• See a larger world view of the profession. Sometimes we see themselves solely in the context of the hospital and community in which we practice, and don’t realize their larger impact.

• Enhance the nurse’s self-image within the hospital

• Present an abstract. Many conferences open up to presenters well in advance of the date with an announcement for abstracts. A qualified nurse or team can then submit their research to the committee for consideration. There’s nothing quite like presenting one’s theorem to a roomful of peers and having the opportunity to defend it as delegates wander through the poster/abstract rooms.

Advance Planning

While some nurses are able to be presenters, most attend the conference as a participant. As such, participants should make sure to take full advantage of what the conference has to offer. One way is to download the finalized conference agenda as soon as it is available online. Most conference brochure/schedules are available in a PDF format for easy downloading and printing.

Also, many smart phones support PDF files, so nurses even have the option of downloading the brochure onto smart phones for  fingertip access.

A Note on Networking

Far too often when an individual attends a conference with co-workers or friends, too much time is spent socializing with the same people the nurse sees every day, and not enough time is spent networking with other delegates. Event organizers anticipate this and plan mixers or socials in order to encourage delegates to mix and mingle. Ultimately, it’s up to the delegates to make the best use of conference time to form new connections.

A nurse can garner much from networking with their peers who share a similar passion, and may even develop new friendships and business connections that can last a lifetime. Every nurse should be sure to bring business cards to exchange with people they meet.
Mind Who Sits Behind You!

You’ll never know what will happen at a nursing conference, such as the time I attended a local National League of Nursing (NLN) event.  Over the three days, I had the chance to make some new acquaintances and we constantly crossed paths as the days progressed. That closing dinner, we decided to all sit together to watch the awards ceremony.  

As we waited, they announced for the final award to honor Sister Callista Roy. I turned to my new friends and whispered,  “I thought she was dead.” Sister Roy is a very influential nurse scholar from Los Angeles who developed the Adaptation Model of Nursing in 1976.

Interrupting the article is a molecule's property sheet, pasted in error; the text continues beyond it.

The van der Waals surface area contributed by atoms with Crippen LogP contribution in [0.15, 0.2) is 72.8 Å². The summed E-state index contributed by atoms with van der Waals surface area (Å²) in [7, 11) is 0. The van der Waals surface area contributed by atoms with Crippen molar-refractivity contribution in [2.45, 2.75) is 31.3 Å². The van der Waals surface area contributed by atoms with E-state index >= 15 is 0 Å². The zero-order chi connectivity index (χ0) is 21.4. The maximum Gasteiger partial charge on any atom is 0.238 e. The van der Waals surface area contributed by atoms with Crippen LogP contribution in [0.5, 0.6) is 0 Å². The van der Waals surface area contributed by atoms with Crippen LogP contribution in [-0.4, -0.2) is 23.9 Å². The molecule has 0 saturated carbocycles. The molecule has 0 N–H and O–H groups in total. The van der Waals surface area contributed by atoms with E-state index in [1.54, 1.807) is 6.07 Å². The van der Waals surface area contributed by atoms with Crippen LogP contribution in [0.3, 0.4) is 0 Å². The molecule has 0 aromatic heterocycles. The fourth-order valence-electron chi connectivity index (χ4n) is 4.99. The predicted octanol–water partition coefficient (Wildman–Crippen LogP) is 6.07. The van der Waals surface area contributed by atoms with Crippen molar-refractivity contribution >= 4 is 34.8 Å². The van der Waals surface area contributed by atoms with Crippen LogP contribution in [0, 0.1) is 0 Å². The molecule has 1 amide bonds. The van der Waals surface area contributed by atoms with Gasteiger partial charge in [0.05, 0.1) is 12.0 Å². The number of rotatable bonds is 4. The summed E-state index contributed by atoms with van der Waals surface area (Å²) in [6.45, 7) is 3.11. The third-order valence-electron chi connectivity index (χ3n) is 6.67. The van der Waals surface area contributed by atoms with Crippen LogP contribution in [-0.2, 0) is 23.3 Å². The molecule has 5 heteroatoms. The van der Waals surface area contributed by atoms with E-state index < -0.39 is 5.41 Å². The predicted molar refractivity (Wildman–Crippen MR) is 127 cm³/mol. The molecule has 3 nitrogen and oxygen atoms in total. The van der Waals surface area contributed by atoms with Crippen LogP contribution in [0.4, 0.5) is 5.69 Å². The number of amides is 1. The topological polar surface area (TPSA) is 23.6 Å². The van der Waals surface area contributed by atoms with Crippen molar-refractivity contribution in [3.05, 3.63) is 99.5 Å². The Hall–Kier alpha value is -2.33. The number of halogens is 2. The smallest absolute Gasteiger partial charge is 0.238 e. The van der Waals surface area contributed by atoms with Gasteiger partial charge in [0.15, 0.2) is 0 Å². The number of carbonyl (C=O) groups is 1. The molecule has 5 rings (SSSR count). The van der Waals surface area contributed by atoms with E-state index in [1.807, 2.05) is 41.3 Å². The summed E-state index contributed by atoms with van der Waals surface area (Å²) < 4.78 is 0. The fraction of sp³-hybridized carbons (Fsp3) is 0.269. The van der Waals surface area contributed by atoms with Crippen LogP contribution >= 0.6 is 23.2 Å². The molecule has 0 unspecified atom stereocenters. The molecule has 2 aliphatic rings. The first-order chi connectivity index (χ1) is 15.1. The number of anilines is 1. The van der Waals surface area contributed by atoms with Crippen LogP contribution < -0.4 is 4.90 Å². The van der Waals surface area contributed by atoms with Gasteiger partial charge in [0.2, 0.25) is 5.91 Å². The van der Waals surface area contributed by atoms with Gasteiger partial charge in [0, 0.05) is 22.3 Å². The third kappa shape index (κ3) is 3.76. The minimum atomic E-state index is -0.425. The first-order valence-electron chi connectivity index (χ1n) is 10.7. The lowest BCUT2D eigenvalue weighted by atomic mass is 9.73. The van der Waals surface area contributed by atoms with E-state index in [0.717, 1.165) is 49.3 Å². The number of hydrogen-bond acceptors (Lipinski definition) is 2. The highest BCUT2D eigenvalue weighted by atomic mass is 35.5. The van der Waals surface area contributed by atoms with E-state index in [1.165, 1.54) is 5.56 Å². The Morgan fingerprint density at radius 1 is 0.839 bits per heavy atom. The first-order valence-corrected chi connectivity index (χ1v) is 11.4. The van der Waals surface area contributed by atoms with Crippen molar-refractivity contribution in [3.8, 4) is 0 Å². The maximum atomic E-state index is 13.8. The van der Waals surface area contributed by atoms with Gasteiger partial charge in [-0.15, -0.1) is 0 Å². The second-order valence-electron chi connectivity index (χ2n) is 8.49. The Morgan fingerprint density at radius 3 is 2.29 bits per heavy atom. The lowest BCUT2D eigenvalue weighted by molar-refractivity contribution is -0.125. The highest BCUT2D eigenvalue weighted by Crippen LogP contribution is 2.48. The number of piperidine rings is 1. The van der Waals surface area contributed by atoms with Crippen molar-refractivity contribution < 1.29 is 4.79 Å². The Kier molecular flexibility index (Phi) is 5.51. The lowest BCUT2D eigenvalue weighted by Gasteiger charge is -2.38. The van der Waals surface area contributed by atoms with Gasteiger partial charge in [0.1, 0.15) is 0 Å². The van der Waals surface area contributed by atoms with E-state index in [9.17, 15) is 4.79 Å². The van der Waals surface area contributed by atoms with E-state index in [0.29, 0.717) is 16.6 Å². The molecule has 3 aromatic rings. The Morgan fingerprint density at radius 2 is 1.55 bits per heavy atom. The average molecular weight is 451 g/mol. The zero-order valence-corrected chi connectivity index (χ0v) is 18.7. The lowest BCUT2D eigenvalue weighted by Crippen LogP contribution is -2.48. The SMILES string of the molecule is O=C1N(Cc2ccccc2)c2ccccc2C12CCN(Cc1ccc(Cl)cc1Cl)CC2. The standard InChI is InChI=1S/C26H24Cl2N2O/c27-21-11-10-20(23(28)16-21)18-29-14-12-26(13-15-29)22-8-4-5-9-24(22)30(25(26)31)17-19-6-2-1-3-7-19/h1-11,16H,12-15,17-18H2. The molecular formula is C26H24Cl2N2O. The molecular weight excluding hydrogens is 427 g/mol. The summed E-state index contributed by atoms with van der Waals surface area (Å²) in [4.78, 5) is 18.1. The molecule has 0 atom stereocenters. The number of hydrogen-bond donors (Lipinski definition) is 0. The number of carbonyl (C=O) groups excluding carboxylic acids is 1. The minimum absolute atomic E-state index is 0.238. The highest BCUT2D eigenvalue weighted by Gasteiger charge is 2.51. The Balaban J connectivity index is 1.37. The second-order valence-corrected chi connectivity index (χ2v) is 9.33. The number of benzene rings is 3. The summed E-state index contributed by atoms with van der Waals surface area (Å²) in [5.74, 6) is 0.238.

“Me, too” came loud whispered responses from those sitting to my left and right.  

Imagine our surprise as an elderly woman just behind us rose from her seat and walked to the podium to receive her award. Such moments abound at conferences, which ensures that there’s never a dull moment.  

What unique experience will you have at your next nursing conference?  You won’t know if you don’t attend. So the next time you receive that conference flyer in the mail or you get that offer from your supervisor, register!   

Note: The Mayo Clinic has an excellent list of nursing conferences organized by specialty.

Geneviève M. Clavreul RN, Ph.D., is a healthcaremanagement consultant who has experience as a director of nursing and as a lecturer of hospital and nursing management. She can be reached at: Solutions Outside the Box; PO Box 867, Pasadena, CA, 91102-2867

This article is from workingnurse.com.

You might also like

 Ebola in America: What We Learned

From The Floor

Ebola in America: What We Learned

The outbreaks, the hysteria and the science

Props. 45 and 46: How Will You Vote?

From The Floor

Props. 45 and 46: How Will You Vote?

Healthcare issues are on the November 4 ballot

New Legislation That Impacts Nursing

From The Floor

New Legislation That Impacts Nursing

Stay informed and get involved

View all From The Floor Articles

Robert Noakes